Treasury Wine Estates is aiming to woo 18 to 34-year-old male wine drinkers with new wine brand Gentleman’s Collection.
The demographic represented a £76m opportunity for the category, said Shaun Heyes, business sector controller at TWE. This figure could be achieved if monthly wine consumption among men in the age group increased from 34.4% to 40.8% - the figure for 18 to 34-year-old women.
The range, which currently includes Cabernet Sauvignon and Chardonnay (rsp: £9.99) has rolled out to Bargain Booze and Wine Rack stores, and will appear in other retailers, including Costcutter, this month. TWE said it would be targeting multiple listings from next year.
Gentleman’s Collection comes in a distinctive broad-necked bottle with a Victorian-inspired label featuring a batch number, a ‘gentleman’s rule’ such as ‘Ladies First’ and ‘Language, Please’. It also carries a portrait of Australian wine pioneer Dr Henry Lindeman, whose name appears on the bottle neck.
The experts’ view
Marketing experts have given a mixed reaction to the new brands.
They have borrowed successful tactics from male-targeted dark spirits brands, said Matt Bennett, creative partner at ad agency Zak. 19 Crimes echoed the “pioneering and brave historic distillers of the spirits category” while Gentleman’s Collection adopted a “quirky educator” role.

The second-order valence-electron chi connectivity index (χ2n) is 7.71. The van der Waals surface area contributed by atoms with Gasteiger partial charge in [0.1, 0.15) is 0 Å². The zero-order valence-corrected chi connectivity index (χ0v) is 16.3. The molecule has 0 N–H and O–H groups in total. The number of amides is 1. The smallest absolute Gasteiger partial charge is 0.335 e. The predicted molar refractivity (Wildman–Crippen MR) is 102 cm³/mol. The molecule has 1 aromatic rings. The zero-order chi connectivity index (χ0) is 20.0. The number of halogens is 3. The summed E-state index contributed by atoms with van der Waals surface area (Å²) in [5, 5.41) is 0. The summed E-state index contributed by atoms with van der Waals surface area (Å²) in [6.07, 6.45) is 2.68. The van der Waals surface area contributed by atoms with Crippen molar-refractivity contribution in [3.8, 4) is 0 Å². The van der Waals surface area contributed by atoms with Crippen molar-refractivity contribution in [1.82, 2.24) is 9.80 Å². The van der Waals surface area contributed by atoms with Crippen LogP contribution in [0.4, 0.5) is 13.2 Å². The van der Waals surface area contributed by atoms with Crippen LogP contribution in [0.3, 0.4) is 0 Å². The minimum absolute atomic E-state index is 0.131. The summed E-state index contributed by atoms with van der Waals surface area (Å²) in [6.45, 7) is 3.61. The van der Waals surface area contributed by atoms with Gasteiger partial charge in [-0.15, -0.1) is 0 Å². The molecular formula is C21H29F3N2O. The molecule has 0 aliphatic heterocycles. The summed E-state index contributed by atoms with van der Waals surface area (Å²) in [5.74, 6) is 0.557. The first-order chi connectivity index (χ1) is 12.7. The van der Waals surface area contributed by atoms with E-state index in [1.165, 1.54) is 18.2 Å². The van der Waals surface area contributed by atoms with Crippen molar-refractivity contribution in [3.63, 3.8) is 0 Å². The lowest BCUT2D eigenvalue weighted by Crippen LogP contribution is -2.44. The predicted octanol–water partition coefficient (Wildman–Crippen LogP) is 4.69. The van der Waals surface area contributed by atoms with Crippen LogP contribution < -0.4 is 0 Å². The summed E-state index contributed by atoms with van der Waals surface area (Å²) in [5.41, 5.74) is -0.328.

But Ron Cregan, head of business development at agency Sedley Place, suggested “the brand language and label for 19 Crimes references not wine, but rum and grog”. Gentleman’s Collection borrowed from craft beer, he added, which could damage its credibility.
The challenge was greater than brand messaging, it was about ritual, added Dan Monteith, partner at agency Hornall Anderson. “It’s about rituals,” he said. “Drinking beer, as opposed to wine, is embedded in the DNA of our culture. Young men drink beer. You drink wine while making dinner or having dinner parties - the sort of experiences young men don’t usually participate in.”
TWE is also carrying out an official UK launch for its red blend 19 Crimes (rsp: £9.99), which has been listed by Asda and Conviviality since May. The push will involve working with 25 social media influencers that don’t typically talk about wine to explore aspects of the brand and less expected ways of serving it.
Both 19 Crimes and Gentleman’s Collection, which is already available in Australia and the US, aim to reach young male drinkers by tackling a number of barriers to purchase present in the category, said Heyes. These include a lack of relevant brands, unengaging packaging, and intimidating products that require knowledge to buy with confidence.
19 Crimes takes its name from the list of offences for which British convicts could be transported to Australia. They range from grand larceny and assault with intent to rob, to clandestine marriage and impersonating an Egyptian. Each bottle features one of the 19 crimes printed on its cork.
Since launching in the US three years ago, 19 Crimes has become one of the top 15 selling red wines in the country [Nielsen].